3: How much data do you need with a 50/20 service?
A: I believe when talking about a power use, they would require a huge amount of data (otherwise what is the point of increased speeds?). I wouldn't recommend an uncapped plan, but rather at least a 50GB segment and ideally 100GB with similar options to purchase 'chunks' as needed. It would be wise to make sure the local exchange can handle this and not become clogged as when Telecom opened the lines to 'unlimited speeds' and most users noticed a decrease.

Bonus question: I hear a lot of talk about how the only solution to NZ's broadband problems is fibre. Given these speeds what would you use the service for (and what couldn't you do with this that you would be doing with fibre to the home)?
A: Quite honestly I'm more than happy with my 300kb down and 50kb (ish) up speeds and I think 98% of users are content at the moment. When on demand video becomes available and DVD rentals online more popular you'll see a huge surge in popularity for these services. There's a catch 22 at present whereby the speeds aren't available so no one makes the services available but the services aren't available so no one upgrades the speeds due to low demand. I would love to be able to rent movies online and download a new computer game instead of having to physically purchase it. Furthermore, browsing the internet at even higher speeds and having the odd download complete in half the time would also be a big plus to me. Torrent users (aka bandwidth hogs) will use as much data as you put in front of them so once again it's important to ensure they don't overload the network.

Thanks for the update and I appreciate the chance to give some input into a product in design. Is there any way to increase this 1km distance factor in the future? This I see as the main hurdle to customer subscription.

Sorry, VDSL2 is limited in this regard. VDSL2+ or other variants may address this but it's a factor of the physics involved. Wikipedia has a good article for beginners who want to know more about VDSL2.

Cheers

Paul




Paul Brislen
Head of Corporate Communications
Vodafone

http://forum.vodafone.co.nz


355 posts

Ultimate Geek


  Reply # 151653 26-Jul-2008 18:53
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Cheers, interesting read. It may be worth waiting until you have VDSL2+ then.


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Master Geek
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  Reply # 151735 27-Jul-2008 10:33
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JoeBloggs : 1: Is that distance to the exchange going to be a limiting factor for you as a customer?
A: For me personally it would. Even in affluent areas this will be an issue. However once the product becomes established new home owners may factor this into their decision.

2: How much would the market bear in terms of price for speed? Is more speed worth paying more for?
A: Some users would benefit from increased speed though only those with relatively competent computer knowledge that are aware of the new capabilities. This is a very multi-tiered question and requires much thought as to whom would take up and use the service. My instinct tells me that there will always be a premium market who want the best of the best. Unfortunately the general public has become accustomed to current network speeds and adjusted usage and needs accordingly so uptake will be slow but?as new networks and business upgrade and start?they may?plan to take advantage of the higher?speeds. Again however, the exchange distance is a hurdle.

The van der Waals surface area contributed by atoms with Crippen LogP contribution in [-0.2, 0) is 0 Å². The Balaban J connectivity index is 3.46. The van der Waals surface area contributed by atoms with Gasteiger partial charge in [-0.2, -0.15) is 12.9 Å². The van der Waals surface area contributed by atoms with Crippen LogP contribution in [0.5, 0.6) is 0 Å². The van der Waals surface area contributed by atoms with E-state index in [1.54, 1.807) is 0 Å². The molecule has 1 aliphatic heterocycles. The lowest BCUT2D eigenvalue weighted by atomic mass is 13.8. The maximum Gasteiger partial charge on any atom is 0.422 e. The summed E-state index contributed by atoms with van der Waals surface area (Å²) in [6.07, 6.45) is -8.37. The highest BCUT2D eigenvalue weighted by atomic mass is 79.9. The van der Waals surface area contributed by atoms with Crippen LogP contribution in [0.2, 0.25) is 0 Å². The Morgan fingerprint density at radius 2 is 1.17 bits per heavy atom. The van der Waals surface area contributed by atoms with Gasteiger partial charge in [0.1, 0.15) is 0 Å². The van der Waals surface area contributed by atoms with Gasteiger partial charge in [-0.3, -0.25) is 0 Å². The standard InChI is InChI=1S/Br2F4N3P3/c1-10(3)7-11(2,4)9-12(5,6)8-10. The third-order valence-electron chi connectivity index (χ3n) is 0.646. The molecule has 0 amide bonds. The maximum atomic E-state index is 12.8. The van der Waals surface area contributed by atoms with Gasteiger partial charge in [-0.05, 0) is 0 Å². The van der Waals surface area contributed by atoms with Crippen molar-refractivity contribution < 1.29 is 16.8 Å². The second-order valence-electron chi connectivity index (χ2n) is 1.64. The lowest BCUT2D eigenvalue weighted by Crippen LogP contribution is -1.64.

3: How much data do you need with a 50/20 service?
A: I believe when talking about a power use, they would require a?huge amount of data (otherwise what is the point of increased speeds?). I wouldn't recommend an uncapped plan, but rather at least a 50GB segment and ideally 100GB with similar options to purchase 'chunks' as needed. It would be wise to make sure the local exchange can handle this and not become clogged as when Telecom opened the lines to 'unlimited speeds' and most users noticed a decrease.

Bonus question: I hear a lot of talk about how the only solution to NZ's broadband problems is fibre. Given these speeds what would you use the service for (and what couldn't you do with this that you would be doing with fibre to the home)?
A: Quite honestly I'm more than happy with my 300kb down and 50kb (ish) up speeds and I think 98% of users are content at the moment. When on demand video becomes available and DVD rentals online more popular you'll see a huge surge in popularity for these services. There's a catch 22 at present whereby the speeds aren't available so no one makes the services available but the services aren't available so no one upgrades the speeds due to low demand. I would love to be able to rent movies online and download a new computer game instead of having to physically purchase it. Furthermore, browsing the internet at even higher speeds and having the odd download complete in half the time would also be a big plus to me. Torrent users (aka bandwidth hogs) will use as much data as you put in front of them so once again it's important to ensure they don't overload the network.